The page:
Being a girl with autism

Boys, especially white, upper middle class boys, get diagnosed with autism at very young ages and get all the support that their parents can find. I’m a girl with autism. I wasn’t diagnosed until I was 19 years old. I went through my first semester of my first-year at Gettysburg, not knowing anything about myself except the fact that I just didn’t fit in anywhere.

Unlike the stereotypical autistic boy, a girl on the spectrum doesn’t have language delay problems, or interest in technical things. Instead, we are shy, less prone to aggressive outbursts, desiring to make friends, very smart, very stubborn, very creative, very imaginative, hypersensitive to stimuli, have very good memories (especially for things we’re interested in), have poor eye contact (mostly with strangers), enjoy arranging things, create fantasy worlds, have obsessive interests, and have what may seem like over the top emotional reactions (Autism and Girls: The Hidden Gender poster).

I keep being told that I don’t seem autistic, but that’s because most autism research is done on boys. Autistic girls don’t look the same as autistic boys; just like neurotypical girls don’t look like neurotypical boys. Also, I’m high-functioning, which means I’m verbal, unlike the stereotypical nonverbal autistic person. Autism is not a linear spectrum — the autism-disorder1way people typically think of a spectrum.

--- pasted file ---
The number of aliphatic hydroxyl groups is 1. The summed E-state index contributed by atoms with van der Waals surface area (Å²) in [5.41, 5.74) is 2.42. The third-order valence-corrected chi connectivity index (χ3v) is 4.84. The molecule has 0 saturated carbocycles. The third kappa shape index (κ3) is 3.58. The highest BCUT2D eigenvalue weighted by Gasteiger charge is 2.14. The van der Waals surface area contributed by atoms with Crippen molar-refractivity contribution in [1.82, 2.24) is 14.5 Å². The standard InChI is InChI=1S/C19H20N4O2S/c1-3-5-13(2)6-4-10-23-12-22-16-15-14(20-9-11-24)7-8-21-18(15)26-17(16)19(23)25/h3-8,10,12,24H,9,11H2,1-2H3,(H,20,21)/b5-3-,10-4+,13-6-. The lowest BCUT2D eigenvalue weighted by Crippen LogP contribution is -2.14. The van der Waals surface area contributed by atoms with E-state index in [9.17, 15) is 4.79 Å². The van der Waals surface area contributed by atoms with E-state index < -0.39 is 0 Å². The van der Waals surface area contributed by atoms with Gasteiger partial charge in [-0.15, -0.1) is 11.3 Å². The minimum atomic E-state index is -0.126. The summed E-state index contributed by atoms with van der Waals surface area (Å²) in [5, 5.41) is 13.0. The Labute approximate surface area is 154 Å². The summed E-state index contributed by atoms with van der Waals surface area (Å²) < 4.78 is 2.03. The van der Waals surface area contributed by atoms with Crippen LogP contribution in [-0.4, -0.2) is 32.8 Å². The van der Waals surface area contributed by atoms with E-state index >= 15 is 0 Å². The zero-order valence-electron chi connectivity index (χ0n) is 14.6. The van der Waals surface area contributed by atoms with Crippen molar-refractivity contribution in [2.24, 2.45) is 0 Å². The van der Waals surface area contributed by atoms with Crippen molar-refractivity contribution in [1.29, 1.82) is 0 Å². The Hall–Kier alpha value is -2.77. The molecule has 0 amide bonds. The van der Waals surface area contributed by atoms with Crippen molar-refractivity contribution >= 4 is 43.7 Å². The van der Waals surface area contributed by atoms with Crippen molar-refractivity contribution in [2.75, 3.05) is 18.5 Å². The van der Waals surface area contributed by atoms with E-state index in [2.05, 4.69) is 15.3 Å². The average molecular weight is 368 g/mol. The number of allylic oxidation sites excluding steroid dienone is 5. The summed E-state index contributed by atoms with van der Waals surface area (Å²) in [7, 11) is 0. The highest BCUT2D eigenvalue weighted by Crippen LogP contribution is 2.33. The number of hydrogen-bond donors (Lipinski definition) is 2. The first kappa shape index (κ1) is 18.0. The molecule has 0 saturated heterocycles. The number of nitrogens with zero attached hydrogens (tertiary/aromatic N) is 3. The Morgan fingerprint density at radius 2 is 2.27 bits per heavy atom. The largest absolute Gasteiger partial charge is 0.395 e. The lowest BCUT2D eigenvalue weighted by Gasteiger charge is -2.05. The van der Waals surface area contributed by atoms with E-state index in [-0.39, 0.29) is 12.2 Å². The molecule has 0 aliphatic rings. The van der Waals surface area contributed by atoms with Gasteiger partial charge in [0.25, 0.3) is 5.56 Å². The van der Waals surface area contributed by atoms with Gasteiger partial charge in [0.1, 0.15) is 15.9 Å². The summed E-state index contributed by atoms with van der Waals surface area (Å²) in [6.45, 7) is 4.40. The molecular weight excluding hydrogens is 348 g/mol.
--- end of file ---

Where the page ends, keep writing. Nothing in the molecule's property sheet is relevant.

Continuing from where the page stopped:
It is more like the graph where the center is the neurotypical person — and if the autistic person is closer to the center, they are more high functioning. If the autistic person is farther away from the center, it becomes more difficult for the autistic person to function in the neurotypical world with more social impairment, communication impairment and/or repetitive behaviors and interests.

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